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Interactions between Molecules


In the quantum mechanical picture of matter, the interaction between molecules arises from the interaction of electrons and nuclei in one molecule with the electrons and nuclei in another molecule. In the case of small molecules, accurate quantum chemical calculations readily yield the energy of isolated molecules, and the total energy of the complex. From these energies, the interaction energy in the gas phase can be obtained as

Eint = EAB - EA - EB

In the molecular mechanical picture of matter, the interaction between molecules arises from the interaction of charge distributions and deformation of molecules. In most programs, the charge distribution in the molecule is represented by partial point charges and van der Waals spheres located in the position of nuclei. The internal deformation of the molecule is descruibed as displacement of bond lengths and angles from predefined "equilibrium" values. Despite a fundamentally different description of molecular structure and energetics, the interaction energy in molecular mechanics can be obtained similarly by subtracting the energies of unbound molecules from the energy of the complex.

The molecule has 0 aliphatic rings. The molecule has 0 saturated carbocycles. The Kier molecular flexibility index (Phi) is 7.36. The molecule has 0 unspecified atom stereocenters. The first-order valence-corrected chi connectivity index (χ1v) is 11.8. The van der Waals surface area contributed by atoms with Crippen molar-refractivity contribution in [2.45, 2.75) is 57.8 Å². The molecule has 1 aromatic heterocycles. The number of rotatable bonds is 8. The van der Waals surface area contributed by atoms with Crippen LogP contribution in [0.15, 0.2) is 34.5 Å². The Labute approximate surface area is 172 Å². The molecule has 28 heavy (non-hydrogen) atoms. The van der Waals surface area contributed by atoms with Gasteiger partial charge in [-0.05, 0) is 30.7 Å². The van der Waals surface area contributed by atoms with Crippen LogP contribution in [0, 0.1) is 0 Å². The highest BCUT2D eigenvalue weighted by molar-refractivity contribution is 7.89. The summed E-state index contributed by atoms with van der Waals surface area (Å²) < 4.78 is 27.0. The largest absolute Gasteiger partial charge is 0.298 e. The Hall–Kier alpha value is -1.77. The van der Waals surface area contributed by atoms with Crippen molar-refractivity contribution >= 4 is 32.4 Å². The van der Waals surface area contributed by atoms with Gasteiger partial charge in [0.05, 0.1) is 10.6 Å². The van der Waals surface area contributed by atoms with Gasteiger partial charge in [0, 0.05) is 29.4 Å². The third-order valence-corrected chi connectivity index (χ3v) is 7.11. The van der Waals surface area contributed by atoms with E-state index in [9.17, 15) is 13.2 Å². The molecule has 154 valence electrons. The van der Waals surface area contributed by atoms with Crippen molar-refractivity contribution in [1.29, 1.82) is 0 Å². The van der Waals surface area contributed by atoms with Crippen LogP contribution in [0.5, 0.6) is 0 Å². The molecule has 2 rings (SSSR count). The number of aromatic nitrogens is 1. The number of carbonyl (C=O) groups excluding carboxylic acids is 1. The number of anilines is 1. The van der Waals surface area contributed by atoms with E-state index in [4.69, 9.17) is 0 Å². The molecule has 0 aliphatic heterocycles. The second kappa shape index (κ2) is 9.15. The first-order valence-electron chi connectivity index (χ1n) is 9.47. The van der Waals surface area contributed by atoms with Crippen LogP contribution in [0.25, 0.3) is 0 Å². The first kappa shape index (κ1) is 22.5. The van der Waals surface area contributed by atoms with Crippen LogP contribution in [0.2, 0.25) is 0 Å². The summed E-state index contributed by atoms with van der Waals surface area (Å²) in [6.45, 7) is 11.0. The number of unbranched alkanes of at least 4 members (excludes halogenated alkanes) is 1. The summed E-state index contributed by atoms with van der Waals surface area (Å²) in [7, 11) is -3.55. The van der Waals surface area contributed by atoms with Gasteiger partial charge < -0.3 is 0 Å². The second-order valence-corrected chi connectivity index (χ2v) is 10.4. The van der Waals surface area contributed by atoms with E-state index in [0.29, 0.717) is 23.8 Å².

Quantum Mechanical Models

Calculation of interaction strength between molecules of medium size (i.e. typical drugs) is a challenging problem for quantum mechanics. The difficulties arises from the fact that the description of the London dispersion interaction requires large basis sets, and Hamiltonians that correctly capture the electron correlation effects. The London dispersion is related to molecular polarizability, and diffuse functions (i.e. the "+" in the 6-31+G(d,p) or "aug" in the aug-cc-pVTZ basis) are generally needed to describe polarizability correctly. However, using such diffuse Gaussian functions increases the computational time, and may lead to the convergence problems in the self-consistent field stage.